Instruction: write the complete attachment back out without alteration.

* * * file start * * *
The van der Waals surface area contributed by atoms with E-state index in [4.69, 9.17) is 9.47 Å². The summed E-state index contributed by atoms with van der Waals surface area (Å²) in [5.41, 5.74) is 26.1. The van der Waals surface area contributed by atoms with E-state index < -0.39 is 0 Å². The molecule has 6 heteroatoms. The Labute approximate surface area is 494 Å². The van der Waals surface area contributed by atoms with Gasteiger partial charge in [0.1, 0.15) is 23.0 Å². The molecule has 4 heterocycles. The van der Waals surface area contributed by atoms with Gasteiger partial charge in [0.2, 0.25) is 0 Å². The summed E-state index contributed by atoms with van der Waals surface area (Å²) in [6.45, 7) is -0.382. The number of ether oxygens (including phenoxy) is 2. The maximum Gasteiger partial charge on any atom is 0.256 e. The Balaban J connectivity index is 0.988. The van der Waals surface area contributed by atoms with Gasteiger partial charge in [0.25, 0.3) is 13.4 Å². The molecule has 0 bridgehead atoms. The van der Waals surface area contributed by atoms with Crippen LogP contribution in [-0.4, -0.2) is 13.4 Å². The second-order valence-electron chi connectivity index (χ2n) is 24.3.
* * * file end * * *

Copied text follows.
The van der Waals surface area contributed by atoms with E-state index in [4.69, 9.17) is 9.47 Å². The summed E-state index contributed by atoms with van der Waals surface area (Å²) in [5.41, 5.74) is 26.1. The van der Waals surface area contributed by atoms with E-state index < -0.39 is 0 Å². The molecule has 6 heteroatoms. The Labute approximate surface area is 494 Å². The van der Waals surface area contributed by atoms with Gasteiger partial charge in [0.1, 0.15) is 23.0 Å². The molecule has 4 heterocycles. The van der Waals surface area contributed by atoms with Gasteiger partial charge in [0.2, 0.25) is 0 Å². The summed E-state index contributed by atoms with van der Waals surface area (Å²) in [6.45, 7) is -0.382. The number of ether oxygens (including phenoxy) is 2. The maximum Gasteiger partial charge on any atom is 0.256 e. The Balaban J connectivity index is 0.988. The van der Waals surface area contributed by atoms with Gasteiger partial charge in [0.25, 0.3) is 13.4 Å². The molecule has 0 bridgehead atoms. The van der Waals surface area contributed by atoms with Crippen LogP contribution in [-0.4, -0.2) is 13.4 Å². The second-order valence-electron chi connectivity index (χ2n) is 24.3.